Bretz Coke Ovens
Backstory and Context
Coke is coal from which the volatile matter the tar, oils, and gas has been burned out, leaving mainly fixed carbon and the coke-making process is designed to drive off the volatile matter from the coal without letting combustion go far enough to burn the carbon. The origins of this process predate by many years the establishment of the Elkins Coal and Coke Company at Bretz early in the 20th century. Since the dawning of the iron age, man has needed sources of nearly pure carbon which, when properly heated, would take the oxygen out of iron ore and convert it into metal. For centuries charcoal served this purpose well, but by the early years of the 18th century, a shortage of wood for charcoal making in most industrial countries had inspired a search for a suitable substitute.
Most of the Bretz ovens date back to the complex's heyday between 1906 and 1919. They rest on raised earth platforms or wharfs. Their retaining walls are constructed entirely of hand-cut stone except at their round arched door openings where the intense heat and the need to quench the coke with water requires fire brick. The ovens, which have a diameter of approximately 12 feet and are 7 feet high, are constructed entirely of fire brick set in clay mortar. The dome shape of the top serves not only to make the structure more rigid but focuses heat more directly on the burning coal.
In the late 19th and early 20th centuries, the widespread adoption of cheap and plentiful coke made possible the expansion of the Nation's iron and steel industry into the world's largest. To feed the country's hungry blast furnaces numerous coke plants, like the one operating today at Bretz, were established wherever a suitable supply of high quality coal lay near a railroad line that could transport the product to market. The Bretz facility owes its origins largely to the entrepreneurial activities of Stephen B. Elkins, who had begun to acquire large coal tracts in the area in the 1890 f s and who in 1902 purchased the uncompleted Morgantown & Kingwood Railroad to fully exploit them. In 1906 his Elkins Coal and Coke Company acquired the town of Bretz and an adjacent coal mine from the West Virginia Coal Company and began to construct a bank of 400 coke ovens. Elkins 1 Bretz plant went into full production in 1907, shortly after the Morgantown & Kingwood Railroad was completed to a point on the B & 0. This new route gave the Elkins Coal and Coke Company an eastward connection to its chief customer the huge steel plant and shipyard of the Maryland Steel Company at Sparrows' Point, and between 1907 and 1918 huge quantities of coke were shipped from Bretz to this facility. In 1919 Charles M. Schwab's Bethlehem Steel Corporation purchased the Sparrows' Point Complex and 4 years later acquired the Elkins properties as well. Like most of the coking plants constructed in 19th-and-early20th-century America, the Elkins operation at Bretz utilized the beehive oven to produce coke. In fact, from 1871 to 1919 about 88 per cent of all iron produced in the United States was made with beehive coke as a fuel.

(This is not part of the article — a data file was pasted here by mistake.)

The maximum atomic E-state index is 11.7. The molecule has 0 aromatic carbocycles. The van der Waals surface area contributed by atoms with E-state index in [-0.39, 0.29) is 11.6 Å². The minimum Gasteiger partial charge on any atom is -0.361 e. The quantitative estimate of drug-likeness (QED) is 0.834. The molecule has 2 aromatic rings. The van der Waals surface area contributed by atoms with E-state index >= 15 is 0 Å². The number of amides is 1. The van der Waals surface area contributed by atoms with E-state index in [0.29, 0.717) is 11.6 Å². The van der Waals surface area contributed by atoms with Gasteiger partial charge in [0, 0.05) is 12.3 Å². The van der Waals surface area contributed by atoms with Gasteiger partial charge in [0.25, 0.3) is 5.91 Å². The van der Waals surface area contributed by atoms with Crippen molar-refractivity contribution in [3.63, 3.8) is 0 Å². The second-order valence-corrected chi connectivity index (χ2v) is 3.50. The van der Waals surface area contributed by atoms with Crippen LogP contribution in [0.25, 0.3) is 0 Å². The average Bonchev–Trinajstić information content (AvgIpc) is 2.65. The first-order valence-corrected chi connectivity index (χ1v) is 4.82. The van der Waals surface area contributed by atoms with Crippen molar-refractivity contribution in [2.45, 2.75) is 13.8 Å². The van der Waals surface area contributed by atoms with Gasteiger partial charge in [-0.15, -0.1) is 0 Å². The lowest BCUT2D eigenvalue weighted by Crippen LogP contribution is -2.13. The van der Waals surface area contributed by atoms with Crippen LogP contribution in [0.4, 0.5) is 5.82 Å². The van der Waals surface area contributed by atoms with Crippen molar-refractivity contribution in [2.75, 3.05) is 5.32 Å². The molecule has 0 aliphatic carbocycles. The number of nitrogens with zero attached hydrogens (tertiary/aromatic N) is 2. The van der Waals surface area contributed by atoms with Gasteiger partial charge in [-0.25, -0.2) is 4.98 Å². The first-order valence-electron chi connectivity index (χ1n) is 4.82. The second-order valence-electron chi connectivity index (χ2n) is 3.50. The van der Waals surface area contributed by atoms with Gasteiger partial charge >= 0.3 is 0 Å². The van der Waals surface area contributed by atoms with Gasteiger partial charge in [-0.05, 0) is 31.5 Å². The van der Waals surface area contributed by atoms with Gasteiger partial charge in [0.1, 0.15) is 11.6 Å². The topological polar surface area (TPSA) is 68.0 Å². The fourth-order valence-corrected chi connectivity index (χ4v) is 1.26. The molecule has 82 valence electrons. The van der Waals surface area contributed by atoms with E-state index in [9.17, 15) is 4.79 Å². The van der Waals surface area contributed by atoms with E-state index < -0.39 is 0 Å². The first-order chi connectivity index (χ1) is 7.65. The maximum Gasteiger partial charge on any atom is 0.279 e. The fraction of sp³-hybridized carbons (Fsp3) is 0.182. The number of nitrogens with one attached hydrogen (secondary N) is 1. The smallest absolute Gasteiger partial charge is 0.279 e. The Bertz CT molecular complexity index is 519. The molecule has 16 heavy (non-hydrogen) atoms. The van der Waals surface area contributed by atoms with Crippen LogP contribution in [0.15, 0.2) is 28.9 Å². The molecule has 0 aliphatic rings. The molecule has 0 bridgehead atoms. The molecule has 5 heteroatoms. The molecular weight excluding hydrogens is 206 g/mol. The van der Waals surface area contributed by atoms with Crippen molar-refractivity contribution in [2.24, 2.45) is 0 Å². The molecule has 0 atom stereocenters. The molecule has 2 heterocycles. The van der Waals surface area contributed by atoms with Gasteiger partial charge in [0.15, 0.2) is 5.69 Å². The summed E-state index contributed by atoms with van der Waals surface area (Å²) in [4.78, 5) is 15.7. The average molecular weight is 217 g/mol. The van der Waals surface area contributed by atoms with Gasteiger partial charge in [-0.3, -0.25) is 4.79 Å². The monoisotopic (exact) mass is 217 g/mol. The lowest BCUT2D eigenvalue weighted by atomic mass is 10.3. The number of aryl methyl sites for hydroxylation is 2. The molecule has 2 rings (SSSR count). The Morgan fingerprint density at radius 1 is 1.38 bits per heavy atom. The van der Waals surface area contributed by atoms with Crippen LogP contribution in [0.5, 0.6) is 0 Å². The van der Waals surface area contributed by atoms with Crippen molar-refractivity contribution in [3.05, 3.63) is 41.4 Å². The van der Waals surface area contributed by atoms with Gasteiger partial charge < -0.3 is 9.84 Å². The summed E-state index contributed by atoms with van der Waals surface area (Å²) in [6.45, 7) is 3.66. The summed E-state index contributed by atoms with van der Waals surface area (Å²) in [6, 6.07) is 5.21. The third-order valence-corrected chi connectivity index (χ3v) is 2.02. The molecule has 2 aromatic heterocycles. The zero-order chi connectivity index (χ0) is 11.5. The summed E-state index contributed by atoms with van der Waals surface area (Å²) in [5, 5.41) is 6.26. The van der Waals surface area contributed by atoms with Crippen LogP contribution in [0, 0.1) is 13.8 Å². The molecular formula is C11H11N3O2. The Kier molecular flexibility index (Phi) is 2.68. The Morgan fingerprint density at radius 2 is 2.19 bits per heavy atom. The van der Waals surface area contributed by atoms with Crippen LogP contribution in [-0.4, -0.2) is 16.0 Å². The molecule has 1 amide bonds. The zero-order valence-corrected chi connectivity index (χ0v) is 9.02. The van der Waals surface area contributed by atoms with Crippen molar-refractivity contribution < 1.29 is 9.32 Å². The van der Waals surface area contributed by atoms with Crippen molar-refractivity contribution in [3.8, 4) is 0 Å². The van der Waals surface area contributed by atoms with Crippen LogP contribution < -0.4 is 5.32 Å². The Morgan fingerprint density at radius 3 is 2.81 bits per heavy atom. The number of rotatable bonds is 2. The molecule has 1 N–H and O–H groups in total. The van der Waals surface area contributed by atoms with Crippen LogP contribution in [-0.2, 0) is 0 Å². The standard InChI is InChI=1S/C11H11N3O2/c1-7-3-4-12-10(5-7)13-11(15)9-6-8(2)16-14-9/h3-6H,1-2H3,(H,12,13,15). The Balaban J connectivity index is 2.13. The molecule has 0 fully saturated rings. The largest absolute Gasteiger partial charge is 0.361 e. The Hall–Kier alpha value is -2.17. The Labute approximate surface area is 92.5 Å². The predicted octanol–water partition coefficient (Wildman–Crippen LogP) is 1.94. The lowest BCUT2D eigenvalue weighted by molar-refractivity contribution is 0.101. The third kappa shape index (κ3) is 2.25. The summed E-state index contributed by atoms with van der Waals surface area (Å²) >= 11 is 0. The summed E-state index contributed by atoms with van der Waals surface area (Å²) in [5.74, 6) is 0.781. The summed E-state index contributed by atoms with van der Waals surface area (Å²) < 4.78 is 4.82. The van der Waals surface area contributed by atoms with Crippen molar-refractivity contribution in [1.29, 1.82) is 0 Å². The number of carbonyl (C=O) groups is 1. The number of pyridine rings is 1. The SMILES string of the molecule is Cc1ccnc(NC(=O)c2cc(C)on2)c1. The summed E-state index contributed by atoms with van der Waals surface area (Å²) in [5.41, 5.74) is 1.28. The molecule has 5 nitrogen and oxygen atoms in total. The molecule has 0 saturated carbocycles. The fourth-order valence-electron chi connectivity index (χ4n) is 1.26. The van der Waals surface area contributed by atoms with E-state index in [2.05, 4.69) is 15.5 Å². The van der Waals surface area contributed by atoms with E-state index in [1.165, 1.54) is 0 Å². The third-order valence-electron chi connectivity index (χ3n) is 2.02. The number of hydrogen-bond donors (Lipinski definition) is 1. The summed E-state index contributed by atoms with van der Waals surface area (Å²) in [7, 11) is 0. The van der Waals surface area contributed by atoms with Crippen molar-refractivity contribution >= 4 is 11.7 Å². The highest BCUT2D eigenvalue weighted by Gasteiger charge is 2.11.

After World War I, however, the beehives were quickly displaced by more efficient by-product ovens which could recover gas and other valuable compounds. As a result, most beehive operations like the Elkins Plant were either shut down permanently or operated only during periods of peak steel production.
The Bretz ovens were probably the last beehive coke works in America to close down, in 1980. (A rectangular style coke works, similar to beehive ovens, operated in Alverton, PA until 1983.) The coke works was put into operation in 1906. Different operators owned the Bretz coke works over the years. A coal mine and coal camp were built there by West Virginia Coal Company before 1906. In 1906 Elkins Coal & Coke Co. acquired the mine and town, and began constructing the coke works. In 1918 Bethlehem Steel took over the Bretz town/mine/ovens, but only ran Bretz for three years. Later operators included Joseph Miller and Gibralter Fuel Co. In 1953 Mercury Coal and Coke Co. purchased the operations, which may have been idle at the time, from a bankruptcy sale. They revamped the coke works, but may not have reopened the mine, and operated it until 1980. After its closure, the site remained one of the most intact examples of a beehive coke yard. Despite it's listing on the National Register of Historic Places, much of the site has been reclaimed and many of the structures demolished, leaving Shoaf, Pa., 45 minutes to the north, as the finest extant coke works in the nation (although it has really deteriorated). This proves that a listing of a site on the Register is no guarantee that it will be preserved.